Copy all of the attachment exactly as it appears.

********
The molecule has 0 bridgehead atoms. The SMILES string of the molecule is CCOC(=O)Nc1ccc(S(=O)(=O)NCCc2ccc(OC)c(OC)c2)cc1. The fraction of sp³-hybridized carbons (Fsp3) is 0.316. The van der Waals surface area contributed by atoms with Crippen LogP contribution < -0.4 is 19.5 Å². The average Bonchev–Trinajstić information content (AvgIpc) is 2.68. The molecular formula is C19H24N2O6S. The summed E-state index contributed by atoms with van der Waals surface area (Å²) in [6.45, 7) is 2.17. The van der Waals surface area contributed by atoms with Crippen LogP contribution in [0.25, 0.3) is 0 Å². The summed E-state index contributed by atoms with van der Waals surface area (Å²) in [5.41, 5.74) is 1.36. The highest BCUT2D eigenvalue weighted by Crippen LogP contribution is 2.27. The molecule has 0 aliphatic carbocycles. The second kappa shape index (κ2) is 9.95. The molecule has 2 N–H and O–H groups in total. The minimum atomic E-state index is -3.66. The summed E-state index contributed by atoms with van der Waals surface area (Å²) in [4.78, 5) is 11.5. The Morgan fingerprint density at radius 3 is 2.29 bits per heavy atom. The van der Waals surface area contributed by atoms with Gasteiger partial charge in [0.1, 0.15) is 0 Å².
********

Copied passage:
The molecule has 0 bridgehead atoms. The SMILES string of the molecule is CCOC(=O)Nc1ccc(S(=O)(=O)NCCc2ccc(OC)c(OC)c2)cc1. The fraction of sp³-hybridized carbons (Fsp3) is 0.316. The van der Waals surface area contributed by atoms with Crippen LogP contribution < -0.4 is 19.5 Å². The average Bonchev–Trinajstić information content (AvgIpc) is 2.68. The molecular formula is C19H24N2O6S. The summed E-state index contributed by atoms with van der Waals surface area (Å²) in [6.45, 7) is 2.17. The van der Waals surface area contributed by atoms with Crippen LogP contribution in [0.25, 0.3) is 0 Å². The summed E-state index contributed by atoms with van der Waals surface area (Å²) in [5.41, 5.74) is 1.36. The highest BCUT2D eigenvalue weighted by Crippen LogP contribution is 2.27. The molecule has 0 aliphatic carbocycles. The second kappa shape index (κ2) is 9.95. The molecule has 2 N–H and O–H groups in total. The minimum atomic E-state index is -3.66. The summed E-state index contributed by atoms with van der Waals surface area (Å²) in [4.78, 5) is 11.5. The Morgan fingerprint density at radius 3 is 2.29 bits per heavy atom. The van der Waals surface area contributed by atoms with Gasteiger partial charge in [0.1, 0.15) is 0 Å².